SAN DIEGO—Targeted toward creating more personalized and effective medicine to combat pancreatic cancer, Halozyme Therapeutics Inc. and Ventana Medical Systems Inc. of the Basel, Switzerland-based Roche Group are collaborating on a joint global agreement to develop and ultimately commercialize a companion diagnostic assay for use with Halozyme’s investigational new drug, PEGPH20.
The partnership could lead to a first-of-its-kind treatment for pancreatic cancer, which accounts for about 3 percent of all cancers in the United States, and accounts for about 7 percent of cancer deaths, according to the American Cancer Society. It is estimated that about 48,960 people (24,840 men and 24,120 women) will be diagnosed with pancreatic cancer, and about 40,560 people (20,710 men and 19,850 women) will die of pancreatic cancer in 2015.
Pancreatic cancer often has a poor prognosis, even when diagnosed early. Pancreatic cancer typically spreads rapidly and is seldom detected in its early stages, which is a major reason why it is a leading cause of cancer death.
Under the terms of the agreement, the Ventana assay will be used to identify high levels of hyaluronan (HA). HA is a glycosaminoglycan—a chain of natural sugars distributed throughout human tissue—that can accumulate around cancer cells. Halozyme, in turn, has announced plans for rollout of a global Phase 3 clinical study in 2016 targeting metastatic pancreatic cancer patients with high HA levels using its PEGPH20 in combination with Abraxane (nab-paclitaxel) and gemcitabine.
“We are pleased to enter into this master collaboration agreement with Halozyme, which may produce the first diagnostic to target tumor-associated HA, and possibly the first companion diagnostic assay in pancreatic cancer,” Doug Ward, vice president of Ventana Companion Diagnostics, stated in a recent news release. “The PEGPH20 program, coupled with our global reach, has the potential to improve the standard of care in pancreatic cancer for patients around the world.”
The collaboration also calls for Ventana to develop an in-vitro diagnostic under design control, using Halozyme’s proprietary HA binding protein, with the intent of submitting it for regulatory approval in the United States, Europe and elsewhere.
“Ventana brings a high level of development, regulatory and commercial expertise to our companion diagnostic strategy, which will help ensure we are well prepared for the initiation of our Phase 3 study in pancreatic cancer,” Dr. Helen Torley, president and CEO of Halozyme, stated in a news release. “The agreement is an important milestone in our PEGPH20 program as we study the potential of PEGPH20 across multiple tumor types.”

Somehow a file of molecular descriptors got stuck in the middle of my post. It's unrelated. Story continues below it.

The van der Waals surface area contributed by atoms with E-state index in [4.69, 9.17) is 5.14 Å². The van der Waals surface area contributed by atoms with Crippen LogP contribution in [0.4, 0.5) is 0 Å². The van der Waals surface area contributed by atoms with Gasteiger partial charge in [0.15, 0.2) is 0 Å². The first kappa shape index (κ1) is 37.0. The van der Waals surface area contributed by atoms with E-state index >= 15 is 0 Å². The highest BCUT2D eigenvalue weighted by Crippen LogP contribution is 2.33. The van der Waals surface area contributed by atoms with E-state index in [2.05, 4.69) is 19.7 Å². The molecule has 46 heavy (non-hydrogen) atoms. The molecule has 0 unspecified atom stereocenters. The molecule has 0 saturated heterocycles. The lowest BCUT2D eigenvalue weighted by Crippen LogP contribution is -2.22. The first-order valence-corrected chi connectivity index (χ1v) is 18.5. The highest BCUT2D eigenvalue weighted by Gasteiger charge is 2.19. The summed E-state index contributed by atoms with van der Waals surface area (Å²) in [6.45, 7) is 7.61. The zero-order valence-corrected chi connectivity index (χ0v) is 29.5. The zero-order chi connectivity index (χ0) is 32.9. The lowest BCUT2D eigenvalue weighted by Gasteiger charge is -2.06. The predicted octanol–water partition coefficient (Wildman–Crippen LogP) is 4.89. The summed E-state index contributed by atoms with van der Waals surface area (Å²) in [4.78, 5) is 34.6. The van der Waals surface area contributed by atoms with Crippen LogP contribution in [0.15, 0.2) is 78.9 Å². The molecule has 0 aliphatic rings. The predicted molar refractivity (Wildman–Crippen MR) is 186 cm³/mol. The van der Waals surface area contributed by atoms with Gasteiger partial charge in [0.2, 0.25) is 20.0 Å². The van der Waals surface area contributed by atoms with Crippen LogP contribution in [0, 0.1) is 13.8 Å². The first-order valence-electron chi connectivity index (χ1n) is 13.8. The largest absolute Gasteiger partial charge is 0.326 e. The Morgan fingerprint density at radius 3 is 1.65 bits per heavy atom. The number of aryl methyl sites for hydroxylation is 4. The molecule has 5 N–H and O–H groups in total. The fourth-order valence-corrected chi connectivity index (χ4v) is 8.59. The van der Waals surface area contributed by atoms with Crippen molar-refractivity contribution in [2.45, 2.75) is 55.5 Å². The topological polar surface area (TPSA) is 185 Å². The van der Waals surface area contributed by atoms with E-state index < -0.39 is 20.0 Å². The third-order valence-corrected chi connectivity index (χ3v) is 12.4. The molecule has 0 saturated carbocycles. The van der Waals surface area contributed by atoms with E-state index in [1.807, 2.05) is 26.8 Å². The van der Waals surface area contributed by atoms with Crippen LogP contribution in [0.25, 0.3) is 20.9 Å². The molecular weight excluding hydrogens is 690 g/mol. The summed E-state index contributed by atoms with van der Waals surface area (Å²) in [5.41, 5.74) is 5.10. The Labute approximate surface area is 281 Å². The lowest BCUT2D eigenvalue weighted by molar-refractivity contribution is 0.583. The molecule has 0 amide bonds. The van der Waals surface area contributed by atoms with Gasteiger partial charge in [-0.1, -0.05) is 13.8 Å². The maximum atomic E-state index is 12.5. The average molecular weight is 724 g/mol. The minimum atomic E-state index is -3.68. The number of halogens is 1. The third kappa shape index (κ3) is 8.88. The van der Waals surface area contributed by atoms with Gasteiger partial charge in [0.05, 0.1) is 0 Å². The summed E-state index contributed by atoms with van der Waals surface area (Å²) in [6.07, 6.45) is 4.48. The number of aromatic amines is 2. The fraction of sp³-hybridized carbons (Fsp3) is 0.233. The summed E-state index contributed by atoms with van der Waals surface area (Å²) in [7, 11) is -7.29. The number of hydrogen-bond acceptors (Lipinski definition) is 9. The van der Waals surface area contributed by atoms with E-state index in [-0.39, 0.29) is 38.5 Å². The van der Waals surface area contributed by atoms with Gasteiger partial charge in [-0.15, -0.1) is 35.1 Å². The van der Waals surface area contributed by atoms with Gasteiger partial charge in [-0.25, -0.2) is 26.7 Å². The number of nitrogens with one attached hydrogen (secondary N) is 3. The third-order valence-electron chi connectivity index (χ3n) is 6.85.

Halozyme spokesman Jim Mazzola tells DDNews, “We are planning now to initiate our pivotal Phase 3 study at the end of the first quarter of 2016. We have not provided further details of the scope of the study, except to say it will be conducted in multiple countries. We will provide further details closer to initiation. Our intent in working with Ventana is to have the companion diagnostic tool approved prior to the start of the Phase 3 study.”
The financial terms of the agreement were not disclosed.
This pharma collaboration is one of many at Ventana, where the companion diagnostics team is developing patient stratifying diagnostic tools that can help identify those individuals who are most likely to benefit from specific treatments.
“We are currently studying our investigational new drug, Halozyme PEGPH20, in metastatic pancreatic cancer patients (a Phase 2 study) and non-small cell lung cancer patients (a Phase 1b study), and we reported encouraging results on May 31 from interim data in the Phase 2 study,” Mazzola says.
Halozyme’s Phase 2 clinical study of PEGPH20 showed a doubling of progression-free survival and improvement trend in overall survival in high HA metastatic pancreatic cancer patients.
This interim data was presented at the American Society of Clinical Oncology annual meeting by principal investigator Dr. Sunil Hingorani, an associate member of the Fred Hutchinson Cancer Research Center and an associate professor at University of Washington School of Medicine.
“The interim results from the ongoing study are very encouraging,” Hingorani stated in a news release. “We have a high unmet need in pancreas cancer, and the trend we observed toward longer survival rates and the slowing of disease progression are noteworthy in a cancer that has seen very few therapeutic developments in the past several years.”
Dr. Athena Countouriotis, senior vice president and chief medical officer, added, “We remain very encouraged by the interim data presented from our ongoing Phase 2 study, including the positive trend in overall survival, and we continue to plan for the first-quarter 2016 initiation of our Phase 3 study.”